Elon Musk’s SpaceX Starship sailed through a successful test flight and soft landing on May 5 — but came up just short of a fully successful landing. There were a few too many flames for that.
But don’t worry, it didn’t blow up.
On Wednesday afternoon, the SpaceX rocket prototype rose to an elevation of around six miles before coming back down, pulling off a “Bellyflop” maneuver on the way down to take advantage of aerodynamic drag before reorienting itself to make a soft landing on the ground at the SpaceX facility in Boca Chica, Texas.
However, upon landing, a three-story fire broke out that threatened to make the rocket a smoldering cinder like some previous Starship flights. After it was able to be suppressed, the rocket was relatively intact. The next step may be to see if it can refly with the same engines – a crucial step in reusing the rocket.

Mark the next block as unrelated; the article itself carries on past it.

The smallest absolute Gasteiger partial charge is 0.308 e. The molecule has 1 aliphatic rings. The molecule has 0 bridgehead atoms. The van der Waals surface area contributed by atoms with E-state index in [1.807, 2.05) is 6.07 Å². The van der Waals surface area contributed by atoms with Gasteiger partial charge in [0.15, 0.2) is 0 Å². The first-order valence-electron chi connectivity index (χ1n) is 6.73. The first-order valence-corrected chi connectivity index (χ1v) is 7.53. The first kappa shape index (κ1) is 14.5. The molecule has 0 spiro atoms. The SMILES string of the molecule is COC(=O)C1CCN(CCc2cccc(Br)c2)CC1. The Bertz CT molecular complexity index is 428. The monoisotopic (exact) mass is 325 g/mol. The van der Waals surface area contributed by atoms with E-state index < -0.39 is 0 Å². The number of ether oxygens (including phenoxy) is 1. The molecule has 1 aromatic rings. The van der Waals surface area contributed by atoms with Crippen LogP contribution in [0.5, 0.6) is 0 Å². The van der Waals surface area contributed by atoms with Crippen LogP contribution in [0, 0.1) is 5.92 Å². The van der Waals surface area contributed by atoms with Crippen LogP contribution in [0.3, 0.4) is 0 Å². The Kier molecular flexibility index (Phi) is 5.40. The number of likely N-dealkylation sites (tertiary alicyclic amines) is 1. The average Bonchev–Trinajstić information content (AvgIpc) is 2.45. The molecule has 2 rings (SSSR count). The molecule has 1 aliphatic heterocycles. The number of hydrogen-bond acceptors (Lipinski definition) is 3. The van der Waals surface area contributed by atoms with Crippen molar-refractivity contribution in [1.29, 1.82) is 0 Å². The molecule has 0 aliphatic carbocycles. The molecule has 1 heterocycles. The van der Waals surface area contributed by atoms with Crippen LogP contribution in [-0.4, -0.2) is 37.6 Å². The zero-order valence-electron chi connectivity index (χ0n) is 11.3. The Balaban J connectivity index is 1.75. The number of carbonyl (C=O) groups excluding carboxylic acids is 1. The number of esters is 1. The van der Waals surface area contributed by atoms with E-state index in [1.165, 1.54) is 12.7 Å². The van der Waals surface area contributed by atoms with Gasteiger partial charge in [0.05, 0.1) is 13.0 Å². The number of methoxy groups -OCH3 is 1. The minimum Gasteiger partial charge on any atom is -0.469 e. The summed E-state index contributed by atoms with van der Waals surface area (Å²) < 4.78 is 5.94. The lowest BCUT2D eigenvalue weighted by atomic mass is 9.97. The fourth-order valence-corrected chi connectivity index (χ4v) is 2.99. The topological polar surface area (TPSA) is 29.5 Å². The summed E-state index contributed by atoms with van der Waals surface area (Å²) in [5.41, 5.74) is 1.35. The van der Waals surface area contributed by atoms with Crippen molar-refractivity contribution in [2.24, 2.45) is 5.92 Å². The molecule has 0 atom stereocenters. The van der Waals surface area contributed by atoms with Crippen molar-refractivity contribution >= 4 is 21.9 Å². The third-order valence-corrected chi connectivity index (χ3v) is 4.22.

“Starship landing nominal!” SpaceX CEO Elon Musk tweeted after the fire was out.
The likely source of the flames was a methane leak in the rocket, according to a NASASpaceflight.com livestream. SpaceX deployed autonomous robots to investigate potential leaks around the rocket, though findings have yet to be released.
The flight marks the most successful – and maybe most important – for Starship so far. The craft is intended to take passengers to the Moon, Mars, and points beyond – important considering recent contracts given to SpaceX for NASA’s lunar ambitions.
However, it’s still a long way from flight-ready. Starship has yet to get above a few miles – nowhere close, even, to a suborbital spaceflight yet, let alone orbital (yet autonomous.)
But with proof that the technology can work, SpaceX can move toward refining it from past mission errors into creating the sleek machine it actually seeks to make.
Listen, at least it didn’t blow up this time.